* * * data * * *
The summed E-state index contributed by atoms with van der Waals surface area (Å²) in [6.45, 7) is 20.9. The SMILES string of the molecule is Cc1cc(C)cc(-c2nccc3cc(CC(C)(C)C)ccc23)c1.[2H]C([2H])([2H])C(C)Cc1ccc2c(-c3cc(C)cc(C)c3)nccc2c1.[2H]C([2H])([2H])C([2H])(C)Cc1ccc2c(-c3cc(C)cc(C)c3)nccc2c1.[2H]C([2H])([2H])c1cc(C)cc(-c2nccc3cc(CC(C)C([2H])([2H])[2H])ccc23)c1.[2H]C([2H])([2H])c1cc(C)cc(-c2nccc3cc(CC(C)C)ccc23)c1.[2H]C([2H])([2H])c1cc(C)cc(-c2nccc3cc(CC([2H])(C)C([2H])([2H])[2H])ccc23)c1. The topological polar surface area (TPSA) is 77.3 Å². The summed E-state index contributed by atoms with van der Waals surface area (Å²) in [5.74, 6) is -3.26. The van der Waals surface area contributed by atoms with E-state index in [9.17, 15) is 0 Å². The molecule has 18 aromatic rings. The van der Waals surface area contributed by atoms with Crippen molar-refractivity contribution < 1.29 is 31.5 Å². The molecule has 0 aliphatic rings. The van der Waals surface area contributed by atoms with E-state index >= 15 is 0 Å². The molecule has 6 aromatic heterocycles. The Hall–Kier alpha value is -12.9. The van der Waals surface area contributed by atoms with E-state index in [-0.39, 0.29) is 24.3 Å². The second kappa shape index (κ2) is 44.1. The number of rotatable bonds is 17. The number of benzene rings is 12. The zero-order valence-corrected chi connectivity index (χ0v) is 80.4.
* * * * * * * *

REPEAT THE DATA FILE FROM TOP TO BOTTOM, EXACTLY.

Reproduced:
The summed E-state index contributed by atoms with van der Waals surface area (Å²) in [6.45, 7) is 20.9. The SMILES string of the molecule is Cc1cc(C)cc(-c2nccc3cc(CC(C)(C)C)ccc23)c1.[2H]C([2H])([2H])C(C)Cc1ccc2c(-c3cc(C)cc(C)c3)nccc2c1.[2H]C([2H])([2H])C([2H])(C)Cc1ccc2c(-c3cc(C)cc(C)c3)nccc2c1.[2H]C([2H])([2H])c1cc(C)cc(-c2nccc3cc(CC(C)C([2H])([2H])[2H])ccc23)c1.[2H]C([2H])([2H])c1cc(C)cc(-c2nccc3cc(CC(C)C)ccc23)c1.[2H]C([2H])([2H])c1cc(C)cc(-c2nccc3cc(CC([2H])(C)C([2H])([2H])[2H])ccc23)c1. The topological polar surface area (TPSA) is 77.3 Å². The summed E-state index contributed by atoms with van der Waals surface area (Å²) in [5.74, 6) is -3.26. The van der Waals surface area contributed by atoms with E-state index in [9.17, 15) is 0 Å². The molecule has 18 aromatic rings. The van der Waals surface area contributed by atoms with Crippen molar-refractivity contribution < 1.29 is 31.5 Å². The molecule has 0 aliphatic rings. The van der Waals surface area contributed by atoms with E-state index >= 15 is 0 Å². The molecule has 6 aromatic heterocycles. The Hall–Kier alpha value is -12.9. The van der Waals surface area contributed by atoms with E-state index in [-0.39, 0.29) is 24.3 Å². The second kappa shape index (κ2) is 44.1. The number of rotatable bonds is 17. The number of benzene rings is 12. The zero-order valence-corrected chi connectivity index (χ0v) is 80.4.